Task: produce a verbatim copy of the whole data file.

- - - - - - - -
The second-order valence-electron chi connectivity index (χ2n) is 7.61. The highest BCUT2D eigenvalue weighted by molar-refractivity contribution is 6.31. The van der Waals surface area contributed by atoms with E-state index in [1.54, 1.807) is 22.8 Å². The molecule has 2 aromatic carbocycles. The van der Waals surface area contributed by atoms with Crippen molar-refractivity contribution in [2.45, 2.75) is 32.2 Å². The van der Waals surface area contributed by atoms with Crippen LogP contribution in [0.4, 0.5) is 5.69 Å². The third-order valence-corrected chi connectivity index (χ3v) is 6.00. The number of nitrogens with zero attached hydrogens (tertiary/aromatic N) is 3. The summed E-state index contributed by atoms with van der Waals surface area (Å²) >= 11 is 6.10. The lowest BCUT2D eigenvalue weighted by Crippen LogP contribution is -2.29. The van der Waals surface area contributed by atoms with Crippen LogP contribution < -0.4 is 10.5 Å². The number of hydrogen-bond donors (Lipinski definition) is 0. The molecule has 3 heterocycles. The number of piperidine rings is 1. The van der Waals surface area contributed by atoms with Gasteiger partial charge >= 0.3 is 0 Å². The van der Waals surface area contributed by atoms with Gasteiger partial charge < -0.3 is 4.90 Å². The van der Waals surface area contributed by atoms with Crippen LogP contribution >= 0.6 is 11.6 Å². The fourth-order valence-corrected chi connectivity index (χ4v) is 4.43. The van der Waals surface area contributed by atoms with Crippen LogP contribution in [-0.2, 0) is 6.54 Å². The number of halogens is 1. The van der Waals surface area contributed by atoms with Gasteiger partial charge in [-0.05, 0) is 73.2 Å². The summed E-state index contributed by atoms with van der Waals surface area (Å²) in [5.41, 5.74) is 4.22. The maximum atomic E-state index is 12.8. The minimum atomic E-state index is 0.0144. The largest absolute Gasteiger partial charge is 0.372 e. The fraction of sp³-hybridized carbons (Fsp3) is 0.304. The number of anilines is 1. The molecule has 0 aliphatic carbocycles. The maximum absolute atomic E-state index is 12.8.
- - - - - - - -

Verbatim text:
The second-order valence-electron chi connectivity index (χ2n) is 7.61. The highest BCUT2D eigenvalue weighted by molar-refractivity contribution is 6.31. The van der Waals surface area contributed by atoms with E-state index in [1.54, 1.807) is 22.8 Å². The molecule has 2 aromatic carbocycles. The van der Waals surface area contributed by atoms with Crippen molar-refractivity contribution in [2.45, 2.75) is 32.2 Å². The van der Waals surface area contributed by atoms with Crippen LogP contribution in [0.4, 0.5) is 5.69 Å². The third-order valence-corrected chi connectivity index (χ3v) is 6.00. The number of nitrogens with zero attached hydrogens (tertiary/aromatic N) is 3. The summed E-state index contributed by atoms with van der Waals surface area (Å²) >= 11 is 6.10. The lowest BCUT2D eigenvalue weighted by Crippen LogP contribution is -2.29. The van der Waals surface area contributed by atoms with Crippen LogP contribution < -0.4 is 10.5 Å². The number of hydrogen-bond donors (Lipinski definition) is 0. The molecule has 3 heterocycles. The number of piperidine rings is 1. The van der Waals surface area contributed by atoms with Gasteiger partial charge >= 0.3 is 0 Å². The van der Waals surface area contributed by atoms with Gasteiger partial charge < -0.3 is 4.90 Å². The van der Waals surface area contributed by atoms with Crippen LogP contribution >= 0.6 is 11.6 Å². The fourth-order valence-corrected chi connectivity index (χ4v) is 4.43. The van der Waals surface area contributed by atoms with Crippen LogP contribution in [-0.2, 0) is 6.54 Å². The number of halogens is 1. The van der Waals surface area contributed by atoms with Gasteiger partial charge in [-0.05, 0) is 73.2 Å². The summed E-state index contributed by atoms with van der Waals surface area (Å²) in [5.41, 5.74) is 4.22. The maximum atomic E-state index is 12.8. The minimum atomic E-state index is 0.0144. The largest absolute Gasteiger partial charge is 0.372 e. The fraction of sp³-hybridized carbons (Fsp3) is 0.304. The number of anilines is 1. The molecule has 0 aliphatic carbocycles. The maximum absolute atomic E-state index is 12.8.